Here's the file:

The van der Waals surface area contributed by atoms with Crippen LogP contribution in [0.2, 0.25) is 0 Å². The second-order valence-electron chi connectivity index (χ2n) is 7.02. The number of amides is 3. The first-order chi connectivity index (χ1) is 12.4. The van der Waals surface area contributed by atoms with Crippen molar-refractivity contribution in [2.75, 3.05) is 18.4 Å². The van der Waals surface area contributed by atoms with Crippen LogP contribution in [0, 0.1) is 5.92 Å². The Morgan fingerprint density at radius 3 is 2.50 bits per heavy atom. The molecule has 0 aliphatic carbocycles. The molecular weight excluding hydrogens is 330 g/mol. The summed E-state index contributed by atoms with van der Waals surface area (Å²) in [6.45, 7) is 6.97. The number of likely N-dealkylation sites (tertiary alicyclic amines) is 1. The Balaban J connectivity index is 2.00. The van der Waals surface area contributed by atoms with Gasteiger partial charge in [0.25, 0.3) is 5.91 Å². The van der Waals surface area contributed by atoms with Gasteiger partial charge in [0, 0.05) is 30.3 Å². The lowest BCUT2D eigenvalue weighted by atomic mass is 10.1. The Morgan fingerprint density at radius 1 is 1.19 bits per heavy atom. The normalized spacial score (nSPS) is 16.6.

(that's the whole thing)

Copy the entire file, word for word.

The van der Waals surface area contributed by atoms with Crippen LogP contribution in [0.2, 0.25) is 0 Å². The second-order valence-electron chi connectivity index (χ2n) is 7.02. The number of amides is 3. The first-order chi connectivity index (χ1) is 12.4. The van der Waals surface area contributed by atoms with Crippen molar-refractivity contribution in [2.75, 3.05) is 18.4 Å². The van der Waals surface area contributed by atoms with Crippen LogP contribution in [0, 0.1) is 5.92 Å². The Morgan fingerprint density at radius 3 is 2.50 bits per heavy atom. The molecule has 0 aliphatic carbocycles. The molecular weight excluding hydrogens is 330 g/mol. The summed E-state index contributed by atoms with van der Waals surface area (Å²) in [6.45, 7) is 6.97. The number of likely N-dealkylation sites (tertiary alicyclic amines) is 1. The Balaban J connectivity index is 2.00. The van der Waals surface area contributed by atoms with Gasteiger partial charge in [0.25, 0.3) is 5.91 Å². The van der Waals surface area contributed by atoms with Gasteiger partial charge in [0, 0.05) is 30.3 Å². The lowest BCUT2D eigenvalue weighted by atomic mass is 10.1. The Morgan fingerprint density at radius 1 is 1.19 bits per heavy atom. The normalized spacial score (nSPS) is 16.6.